Willy Chavarria's Models 'Have More Fire In Them'

Willy Chavarria's Models 'Have More Fire In Them'

Willy Chavarria's NYFW presentation provided an honest mirror to the world, as models walked against a blood-red wall, tears streaming down their faces with makeup that made their eyes look exhausted, overworked. The designer, who's queer and Chicano, aimed to project a feeling of vulnerability, underlined by his Fall '18 collection of dark, monotone hues and baggy, layered silhouettes.

The brand is best-known for its authentic approach to streetwear, with Chavarria designing specifically for an audience that's experienced more hardship than most. It's refreshing within the context of fashion, which is often drenched in playful superficiality, but it's also relevant under President Trump — a leader who's publicly ridiculed all marginalized Americans, and especially Latinx folk.

This season delivered commentary on both the Chicano migrant worker experience and injustices within America's incarceration system. To complement this, Chavarria collaborated with Chris Habana to create accessories inspired by religious iconography and its relationship with contemporary prison culture. Models wore necklaces with crucifixes, saint icons, coke spoons and shanks, purposefully bringing together cherished symbols with the taboo.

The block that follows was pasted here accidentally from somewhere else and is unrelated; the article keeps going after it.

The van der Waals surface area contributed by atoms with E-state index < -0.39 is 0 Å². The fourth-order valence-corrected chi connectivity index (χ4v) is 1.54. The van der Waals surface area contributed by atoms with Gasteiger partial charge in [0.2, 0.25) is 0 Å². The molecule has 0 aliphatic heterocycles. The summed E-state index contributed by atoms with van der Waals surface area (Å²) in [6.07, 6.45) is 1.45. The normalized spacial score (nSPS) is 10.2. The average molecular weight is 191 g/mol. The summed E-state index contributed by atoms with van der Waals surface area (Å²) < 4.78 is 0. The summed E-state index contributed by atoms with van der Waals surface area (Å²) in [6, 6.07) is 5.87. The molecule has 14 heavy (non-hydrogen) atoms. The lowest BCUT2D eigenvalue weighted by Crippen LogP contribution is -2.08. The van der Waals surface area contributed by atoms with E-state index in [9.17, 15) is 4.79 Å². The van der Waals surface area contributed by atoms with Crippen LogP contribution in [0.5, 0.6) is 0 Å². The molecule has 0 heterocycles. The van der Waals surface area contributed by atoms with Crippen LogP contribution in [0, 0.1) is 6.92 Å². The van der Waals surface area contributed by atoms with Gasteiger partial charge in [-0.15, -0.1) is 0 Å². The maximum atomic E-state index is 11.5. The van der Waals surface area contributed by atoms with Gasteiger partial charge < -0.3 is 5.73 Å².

We caught up with Chavarria at his Fall '18 casting this weekend to talk about how he chooses his cast, and why his models "have more fire in them."

Starting at the very beginning, what's step one for sourcing your models?

By the time our samples are all merchandised, we are quite solidified on the season's concept. At this stage I begin to consider specific people in the clothing for a show or presentation. We normally begin casting much earlier than other brands. One reason is that I like to dress the models in looks they might actually wear — things they feel comfortable in and suit their personal character. I begin meeting people on Instagram I think are exciting or inspiring in a way that connects with me and my label. I also find people on the streets of New York, a city filled with the most magnetic people in the world.

Who do you collaborate with on this process?

I work with my friend Brent Chua, who is a terrific casting director and he is very connected with the people I gravitate towards. We often fight quite a bit about agency models he feels strongly about, but we always end up in a great place.